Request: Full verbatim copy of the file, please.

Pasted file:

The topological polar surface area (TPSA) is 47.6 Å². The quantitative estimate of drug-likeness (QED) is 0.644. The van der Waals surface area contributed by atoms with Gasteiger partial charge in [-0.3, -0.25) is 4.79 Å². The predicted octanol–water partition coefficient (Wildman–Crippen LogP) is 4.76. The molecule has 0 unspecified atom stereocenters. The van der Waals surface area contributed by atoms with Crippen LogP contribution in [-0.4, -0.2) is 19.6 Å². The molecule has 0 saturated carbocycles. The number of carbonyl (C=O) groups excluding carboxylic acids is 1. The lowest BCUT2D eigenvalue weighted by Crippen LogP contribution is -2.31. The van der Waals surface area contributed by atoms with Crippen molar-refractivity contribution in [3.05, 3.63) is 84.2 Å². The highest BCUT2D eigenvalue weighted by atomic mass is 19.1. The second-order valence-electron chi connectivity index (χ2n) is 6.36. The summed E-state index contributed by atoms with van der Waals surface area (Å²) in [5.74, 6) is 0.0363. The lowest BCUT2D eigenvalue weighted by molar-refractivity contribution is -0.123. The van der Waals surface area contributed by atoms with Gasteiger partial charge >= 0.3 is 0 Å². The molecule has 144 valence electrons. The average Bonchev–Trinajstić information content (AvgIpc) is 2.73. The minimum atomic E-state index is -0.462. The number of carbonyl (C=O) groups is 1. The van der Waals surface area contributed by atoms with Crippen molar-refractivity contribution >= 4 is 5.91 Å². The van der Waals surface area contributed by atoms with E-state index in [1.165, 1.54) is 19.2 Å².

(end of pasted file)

The topological polar surface area (TPSA) is 47.6 Å². The quantitative estimate of drug-likeness (QED) is 0.644. The van der Waals surface area contributed by atoms with Gasteiger partial charge in [-0.3, -0.25) is 4.79 Å². The predicted octanol–water partition coefficient (Wildman–Crippen LogP) is 4.76. The molecule has 0 unspecified atom stereocenters. The van der Waals surface area contributed by atoms with Crippen LogP contribution in [-0.4, -0.2) is 19.6 Å². The molecule has 0 saturated carbocycles. The number of carbonyl (C=O) groups excluding carboxylic acids is 1. The lowest BCUT2D eigenvalue weighted by Crippen LogP contribution is -2.31. The van der Waals surface area contributed by atoms with Crippen molar-refractivity contribution in [3.05, 3.63) is 84.2 Å². The highest BCUT2D eigenvalue weighted by atomic mass is 19.1. The second-order valence-electron chi connectivity index (χ2n) is 6.36. The summed E-state index contributed by atoms with van der Waals surface area (Å²) in [5.74, 6) is 0.0363. The lowest BCUT2D eigenvalue weighted by molar-refractivity contribution is -0.123. The van der Waals surface area contributed by atoms with Gasteiger partial charge >= 0.3 is 0 Å². The molecule has 144 valence electrons. The average Bonchev–Trinajstić information content (AvgIpc) is 2.73. The minimum atomic E-state index is -0.462. The number of carbonyl (C=O) groups is 1. The van der Waals surface area contributed by atoms with Crippen molar-refractivity contribution >= 4 is 5.91 Å². The van der Waals surface area contributed by atoms with E-state index in [1.165, 1.54) is 19.2 Å².